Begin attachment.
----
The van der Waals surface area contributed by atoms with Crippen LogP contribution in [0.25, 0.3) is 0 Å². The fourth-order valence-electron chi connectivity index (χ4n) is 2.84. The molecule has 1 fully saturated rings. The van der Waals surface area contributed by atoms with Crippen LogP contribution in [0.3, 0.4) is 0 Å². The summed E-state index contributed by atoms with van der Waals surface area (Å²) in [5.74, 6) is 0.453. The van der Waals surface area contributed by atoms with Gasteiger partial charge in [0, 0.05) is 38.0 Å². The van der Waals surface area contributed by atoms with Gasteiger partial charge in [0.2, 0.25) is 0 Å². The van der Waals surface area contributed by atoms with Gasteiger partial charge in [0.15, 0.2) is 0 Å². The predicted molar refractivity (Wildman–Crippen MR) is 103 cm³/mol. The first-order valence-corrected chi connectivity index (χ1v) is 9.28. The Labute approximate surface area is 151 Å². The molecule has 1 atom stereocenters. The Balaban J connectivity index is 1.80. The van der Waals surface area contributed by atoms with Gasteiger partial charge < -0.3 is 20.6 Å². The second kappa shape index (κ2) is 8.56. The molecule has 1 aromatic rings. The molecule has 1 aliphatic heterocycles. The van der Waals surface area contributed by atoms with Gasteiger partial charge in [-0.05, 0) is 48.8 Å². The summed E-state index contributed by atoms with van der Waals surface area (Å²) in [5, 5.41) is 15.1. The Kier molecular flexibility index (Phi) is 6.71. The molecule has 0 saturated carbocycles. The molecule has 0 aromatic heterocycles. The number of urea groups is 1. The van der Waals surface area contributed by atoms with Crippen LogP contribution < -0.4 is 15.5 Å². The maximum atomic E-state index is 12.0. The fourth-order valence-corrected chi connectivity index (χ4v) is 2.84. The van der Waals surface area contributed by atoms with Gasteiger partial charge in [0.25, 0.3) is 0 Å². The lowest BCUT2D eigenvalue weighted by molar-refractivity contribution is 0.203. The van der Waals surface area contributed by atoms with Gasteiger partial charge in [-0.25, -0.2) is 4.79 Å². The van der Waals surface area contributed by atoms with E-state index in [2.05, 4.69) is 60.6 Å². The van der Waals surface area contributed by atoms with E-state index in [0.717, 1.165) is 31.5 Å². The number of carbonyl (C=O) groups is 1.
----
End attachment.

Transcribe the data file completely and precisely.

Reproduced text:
The van der Waals surface area contributed by atoms with Crippen LogP contribution in [0.25, 0.3) is 0 Å². The fourth-order valence-electron chi connectivity index (χ4n) is 2.84. The molecule has 1 fully saturated rings. The van der Waals surface area contributed by atoms with Crippen LogP contribution in [0.3, 0.4) is 0 Å². The summed E-state index contributed by atoms with van der Waals surface area (Å²) in [5.74, 6) is 0.453. The van der Waals surface area contributed by atoms with Gasteiger partial charge in [0, 0.05) is 38.0 Å². The van der Waals surface area contributed by atoms with Gasteiger partial charge in [0.2, 0.25) is 0 Å². The van der Waals surface area contributed by atoms with Gasteiger partial charge in [0.15, 0.2) is 0 Å². The predicted molar refractivity (Wildman–Crippen MR) is 103 cm³/mol. The first-order valence-corrected chi connectivity index (χ1v) is 9.28. The Labute approximate surface area is 151 Å². The molecule has 1 atom stereocenters. The Balaban J connectivity index is 1.80. The van der Waals surface area contributed by atoms with Gasteiger partial charge < -0.3 is 20.6 Å². The second kappa shape index (κ2) is 8.56. The molecule has 1 aromatic rings. The molecule has 1 aliphatic heterocycles. The van der Waals surface area contributed by atoms with Gasteiger partial charge in [-0.05, 0) is 48.8 Å². The summed E-state index contributed by atoms with van der Waals surface area (Å²) in [5, 5.41) is 15.1. The Kier molecular flexibility index (Phi) is 6.71. The molecule has 0 saturated carbocycles. The molecule has 0 aromatic heterocycles. The number of urea groups is 1. The van der Waals surface area contributed by atoms with Crippen LogP contribution < -0.4 is 15.5 Å². The maximum atomic E-state index is 12.0. The fourth-order valence-corrected chi connectivity index (χ4v) is 2.84. The van der Waals surface area contributed by atoms with Gasteiger partial charge in [0.25, 0.3) is 0 Å². The lowest BCUT2D eigenvalue weighted by molar-refractivity contribution is 0.203. The van der Waals surface area contributed by atoms with Gasteiger partial charge in [-0.25, -0.2) is 4.79 Å². The van der Waals surface area contributed by atoms with E-state index in [2.05, 4.69) is 60.6 Å². The van der Waals surface area contributed by atoms with E-state index in [0.717, 1.165) is 31.5 Å². The number of carbonyl (C=O) groups is 1.